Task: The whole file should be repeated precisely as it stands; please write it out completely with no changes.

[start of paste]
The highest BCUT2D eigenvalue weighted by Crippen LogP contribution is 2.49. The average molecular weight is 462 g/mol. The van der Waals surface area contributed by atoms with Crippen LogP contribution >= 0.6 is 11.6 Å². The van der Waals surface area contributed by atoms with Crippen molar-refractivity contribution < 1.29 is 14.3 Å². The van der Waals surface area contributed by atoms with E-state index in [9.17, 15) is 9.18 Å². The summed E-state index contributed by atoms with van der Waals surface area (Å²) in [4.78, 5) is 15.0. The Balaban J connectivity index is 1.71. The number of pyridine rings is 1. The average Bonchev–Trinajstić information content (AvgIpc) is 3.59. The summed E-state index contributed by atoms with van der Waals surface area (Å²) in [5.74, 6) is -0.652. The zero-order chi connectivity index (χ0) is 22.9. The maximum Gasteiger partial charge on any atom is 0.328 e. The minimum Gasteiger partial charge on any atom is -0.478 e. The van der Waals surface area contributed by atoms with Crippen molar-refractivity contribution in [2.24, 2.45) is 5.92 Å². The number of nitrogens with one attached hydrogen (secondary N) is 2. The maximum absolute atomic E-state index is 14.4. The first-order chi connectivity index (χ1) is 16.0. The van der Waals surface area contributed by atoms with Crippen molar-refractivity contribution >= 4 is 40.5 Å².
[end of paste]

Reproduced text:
The highest BCUT2D eigenvalue weighted by Crippen LogP contribution is 2.49. The average molecular weight is 462 g/mol. The van der Waals surface area contributed by atoms with Crippen LogP contribution >= 0.6 is 11.6 Å². The van der Waals surface area contributed by atoms with Crippen molar-refractivity contribution < 1.29 is 14.3 Å². The van der Waals surface area contributed by atoms with E-state index in [9.17, 15) is 9.18 Å². The summed E-state index contributed by atoms with van der Waals surface area (Å²) in [4.78, 5) is 15.0. The Balaban J connectivity index is 1.71. The number of pyridine rings is 1. The average Bonchev–Trinajstić information content (AvgIpc) is 3.59. The summed E-state index contributed by atoms with van der Waals surface area (Å²) in [5.74, 6) is -0.652. The zero-order chi connectivity index (χ0) is 22.9. The maximum Gasteiger partial charge on any atom is 0.328 e. The minimum Gasteiger partial charge on any atom is -0.478 e. The van der Waals surface area contributed by atoms with Crippen molar-refractivity contribution in [2.24, 2.45) is 5.92 Å². The number of nitrogens with one attached hydrogen (secondary N) is 2. The maximum absolute atomic E-state index is 14.4. The first-order chi connectivity index (χ1) is 16.0. The van der Waals surface area contributed by atoms with Crippen molar-refractivity contribution >= 4 is 40.5 Å².